“The hexagonal shape is the key to its success,” said Landolf Rhode-Barbarigos, an assistant professor of civil and architectural engineering in the College of Engineering and the lead principal investigator of SEAHIVE.
“We borrowed a page from nature and looked to bees, which are highly skilled architects and engineers,” he explained. “Like the hives they build, the hexagon shape we’ve employed in our design results in more volume for a given amount of material, and it allows us to stack and interlock elements of the structure in a highly efficient manner.”
A sloped layer of angular stones, known as riprap, is sometimes placed at the foot of vertical seawalls to augment protection from waves. SEAHIVE replaces those boulders. And it is that efficient use of space, combined with sustainable construction materials, that could make the structure the future of seawalls.
“So far, we haven’t seen any other system that brings all these integrated elements together,” said Rhode-Barbarigos, who holds secondary appointment at the Rosenstiel School of Marine and Atmospheric Science.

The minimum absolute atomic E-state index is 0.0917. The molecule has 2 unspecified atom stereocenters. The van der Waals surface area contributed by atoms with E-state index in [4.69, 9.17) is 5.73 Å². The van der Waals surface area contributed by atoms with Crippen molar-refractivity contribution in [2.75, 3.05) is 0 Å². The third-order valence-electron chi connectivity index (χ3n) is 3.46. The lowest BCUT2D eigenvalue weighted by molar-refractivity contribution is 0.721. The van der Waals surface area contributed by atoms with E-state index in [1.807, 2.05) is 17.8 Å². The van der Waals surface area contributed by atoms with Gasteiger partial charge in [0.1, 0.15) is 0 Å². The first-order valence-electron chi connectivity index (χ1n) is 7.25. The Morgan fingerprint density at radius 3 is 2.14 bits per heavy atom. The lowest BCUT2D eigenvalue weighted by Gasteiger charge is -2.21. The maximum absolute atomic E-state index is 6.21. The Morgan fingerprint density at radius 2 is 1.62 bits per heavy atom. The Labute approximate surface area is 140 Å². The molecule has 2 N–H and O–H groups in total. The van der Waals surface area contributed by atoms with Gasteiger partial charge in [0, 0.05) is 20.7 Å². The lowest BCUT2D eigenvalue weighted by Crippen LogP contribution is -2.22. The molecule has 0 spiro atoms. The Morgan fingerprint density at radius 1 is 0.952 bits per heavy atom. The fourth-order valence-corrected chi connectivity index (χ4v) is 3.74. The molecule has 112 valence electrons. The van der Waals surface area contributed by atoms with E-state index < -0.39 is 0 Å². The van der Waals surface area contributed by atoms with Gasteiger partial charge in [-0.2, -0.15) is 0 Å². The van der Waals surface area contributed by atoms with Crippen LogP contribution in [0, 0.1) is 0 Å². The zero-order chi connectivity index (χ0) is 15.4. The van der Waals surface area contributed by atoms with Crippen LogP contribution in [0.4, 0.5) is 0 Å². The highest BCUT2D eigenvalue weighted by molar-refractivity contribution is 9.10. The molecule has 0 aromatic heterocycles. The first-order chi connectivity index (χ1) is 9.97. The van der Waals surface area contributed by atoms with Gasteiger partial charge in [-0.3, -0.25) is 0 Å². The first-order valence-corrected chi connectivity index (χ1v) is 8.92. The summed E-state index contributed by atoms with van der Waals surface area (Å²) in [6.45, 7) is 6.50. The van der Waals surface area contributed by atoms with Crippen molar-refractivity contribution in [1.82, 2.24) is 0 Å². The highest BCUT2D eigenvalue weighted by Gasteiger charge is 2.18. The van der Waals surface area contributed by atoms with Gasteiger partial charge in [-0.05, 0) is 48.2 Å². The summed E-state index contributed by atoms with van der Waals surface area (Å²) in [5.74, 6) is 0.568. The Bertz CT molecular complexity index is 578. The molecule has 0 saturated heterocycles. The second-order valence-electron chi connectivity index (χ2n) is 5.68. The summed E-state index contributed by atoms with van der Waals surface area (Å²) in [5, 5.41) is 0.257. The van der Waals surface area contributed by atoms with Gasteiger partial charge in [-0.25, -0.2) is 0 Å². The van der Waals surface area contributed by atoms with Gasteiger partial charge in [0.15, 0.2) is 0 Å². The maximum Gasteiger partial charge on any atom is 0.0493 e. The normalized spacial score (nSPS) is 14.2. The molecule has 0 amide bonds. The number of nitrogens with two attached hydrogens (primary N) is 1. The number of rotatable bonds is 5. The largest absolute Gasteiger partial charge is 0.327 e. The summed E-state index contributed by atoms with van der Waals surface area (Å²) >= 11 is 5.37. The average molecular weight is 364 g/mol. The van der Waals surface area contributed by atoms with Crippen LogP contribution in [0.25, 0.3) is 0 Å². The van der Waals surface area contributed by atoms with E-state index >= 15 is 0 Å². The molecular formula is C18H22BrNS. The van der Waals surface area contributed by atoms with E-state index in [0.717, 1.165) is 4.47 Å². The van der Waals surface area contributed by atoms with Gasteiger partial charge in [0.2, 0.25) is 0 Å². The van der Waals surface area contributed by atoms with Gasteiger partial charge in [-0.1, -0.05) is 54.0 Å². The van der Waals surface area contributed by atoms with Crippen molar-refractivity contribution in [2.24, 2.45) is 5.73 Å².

He and his team of researchers, which includes Ph.D. student Mohammad Ghiasian, designed the structure not only to dissipate a wave’s power but also to be biocompatible and eco-friendly to the marine environment—a characteristic traditional seawalls often lack.
While conventional seawalls may protect land, they can be detrimental to many species of marine life, taking away feeding and protection areas once provided by the mangroves and salt marshes they replace, said SEAHIVE team member Rafael Araujo, a senior research associate in marine biology and ecology at the Rosenstiel School.
And in the case of some vertical seawalls, wave energy is deflected downward, disturbing benthic marine organisms and impeding the growth of seagrasses, corals, or phytoplankton.